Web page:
Abstract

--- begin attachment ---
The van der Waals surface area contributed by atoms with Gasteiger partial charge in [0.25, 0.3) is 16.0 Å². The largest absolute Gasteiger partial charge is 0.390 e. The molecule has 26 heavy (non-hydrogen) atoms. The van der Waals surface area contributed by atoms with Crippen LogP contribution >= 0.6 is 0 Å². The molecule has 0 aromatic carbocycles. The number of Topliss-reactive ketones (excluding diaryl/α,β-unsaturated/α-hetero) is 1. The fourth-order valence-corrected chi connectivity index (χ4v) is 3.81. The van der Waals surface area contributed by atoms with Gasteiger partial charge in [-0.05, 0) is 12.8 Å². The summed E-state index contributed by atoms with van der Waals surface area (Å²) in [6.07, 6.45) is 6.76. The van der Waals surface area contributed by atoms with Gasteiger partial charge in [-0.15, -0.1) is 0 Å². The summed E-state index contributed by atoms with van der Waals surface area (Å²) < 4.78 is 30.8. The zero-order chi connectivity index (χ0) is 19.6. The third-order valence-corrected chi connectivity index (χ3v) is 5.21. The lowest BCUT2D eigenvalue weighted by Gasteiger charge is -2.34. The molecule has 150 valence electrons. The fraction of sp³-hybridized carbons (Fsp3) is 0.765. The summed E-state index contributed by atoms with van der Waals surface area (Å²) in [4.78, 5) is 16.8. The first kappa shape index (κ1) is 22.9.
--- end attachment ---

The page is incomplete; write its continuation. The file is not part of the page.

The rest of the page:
Drill-prospecting by the Tennessee Valley Authority in 1941 near Clarksburg, Carroll County, Tennessee, disclosed a kaolin zone and associated series of sediments which are correlated with the Ackerman formation, the lowermost member of the Wilcox group (Eocene) of Mississippi. This formation, heretofore, has been considered to be absent on the outcrop in Tennessee, although the senior author had previously suggested its probable occurrence on the basis of stratigraphic and lithologic evidence.Certain features of the kaolin-bearing zone in the Clarksburg area are suggestive of deposition within a basin-like depression, and all evidence--both outcrop and drilling--indicates a sedimentary origin for the kaolin and associated sediments. The original source of the kaolin is believed to be the Porters Creek clay. It is suggested that, in the long Midway-Wilcox interval, the old Midway surface was deeply leached and ultimately developed a more or less continuous mantle of residual kaolin. In early Ackerman time, regional uplift and rejuvenation of erosive forces is believed to have swept these kaolins from the old Midway surface and deposited them in lagoons bordering the Ackerman sea.The drill-prospecting indicated 4,749,000 tons of minable clay which had a weighted Al 2 O 3 content of 34.3 per cent and a weighted Fe 2 O 3 content of 1.1 per cent.

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